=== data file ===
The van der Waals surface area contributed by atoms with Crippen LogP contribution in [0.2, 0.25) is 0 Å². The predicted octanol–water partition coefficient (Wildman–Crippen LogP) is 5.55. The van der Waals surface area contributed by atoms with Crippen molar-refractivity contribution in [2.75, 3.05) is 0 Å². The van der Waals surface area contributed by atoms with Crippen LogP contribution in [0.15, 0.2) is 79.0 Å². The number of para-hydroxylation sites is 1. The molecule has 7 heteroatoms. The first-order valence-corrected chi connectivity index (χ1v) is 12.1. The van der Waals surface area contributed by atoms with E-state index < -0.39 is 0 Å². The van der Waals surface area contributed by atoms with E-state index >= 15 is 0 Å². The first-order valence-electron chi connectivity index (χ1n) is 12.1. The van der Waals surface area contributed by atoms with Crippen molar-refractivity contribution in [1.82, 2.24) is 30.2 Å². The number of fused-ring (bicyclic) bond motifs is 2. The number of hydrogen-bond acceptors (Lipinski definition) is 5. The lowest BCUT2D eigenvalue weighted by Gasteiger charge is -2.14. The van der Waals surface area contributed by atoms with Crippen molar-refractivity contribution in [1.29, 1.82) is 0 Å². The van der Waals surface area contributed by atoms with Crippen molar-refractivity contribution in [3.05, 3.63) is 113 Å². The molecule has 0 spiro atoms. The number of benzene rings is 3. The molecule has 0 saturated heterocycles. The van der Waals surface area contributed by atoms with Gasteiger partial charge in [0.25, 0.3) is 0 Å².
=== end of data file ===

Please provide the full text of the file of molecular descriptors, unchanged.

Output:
The van der Waals surface area contributed by atoms with Crippen LogP contribution in [0.2, 0.25) is 0 Å². The predicted octanol–water partition coefficient (Wildman–Crippen LogP) is 5.55. The van der Waals surface area contributed by atoms with Crippen molar-refractivity contribution in [2.75, 3.05) is 0 Å². The van der Waals surface area contributed by atoms with Crippen LogP contribution in [0.15, 0.2) is 79.0 Å². The number of para-hydroxylation sites is 1. The molecule has 7 heteroatoms. The first-order valence-corrected chi connectivity index (χ1v) is 12.1. The van der Waals surface area contributed by atoms with E-state index < -0.39 is 0 Å². The van der Waals surface area contributed by atoms with E-state index >= 15 is 0 Å². The first-order valence-electron chi connectivity index (χ1n) is 12.1. The van der Waals surface area contributed by atoms with Crippen molar-refractivity contribution in [1.82, 2.24) is 30.2 Å². The number of fused-ring (bicyclic) bond motifs is 2. The number of hydrogen-bond acceptors (Lipinski definition) is 5. The lowest BCUT2D eigenvalue weighted by Gasteiger charge is -2.14. The van der Waals surface area contributed by atoms with Crippen molar-refractivity contribution in [1.29, 1.82) is 0 Å². The van der Waals surface area contributed by atoms with Crippen molar-refractivity contribution in [3.05, 3.63) is 113 Å². The molecule has 0 spiro atoms. The number of benzene rings is 3. The molecule has 0 saturated heterocycles. The van der Waals surface area contributed by atoms with Gasteiger partial charge in [0.25, 0.3) is 0 Å².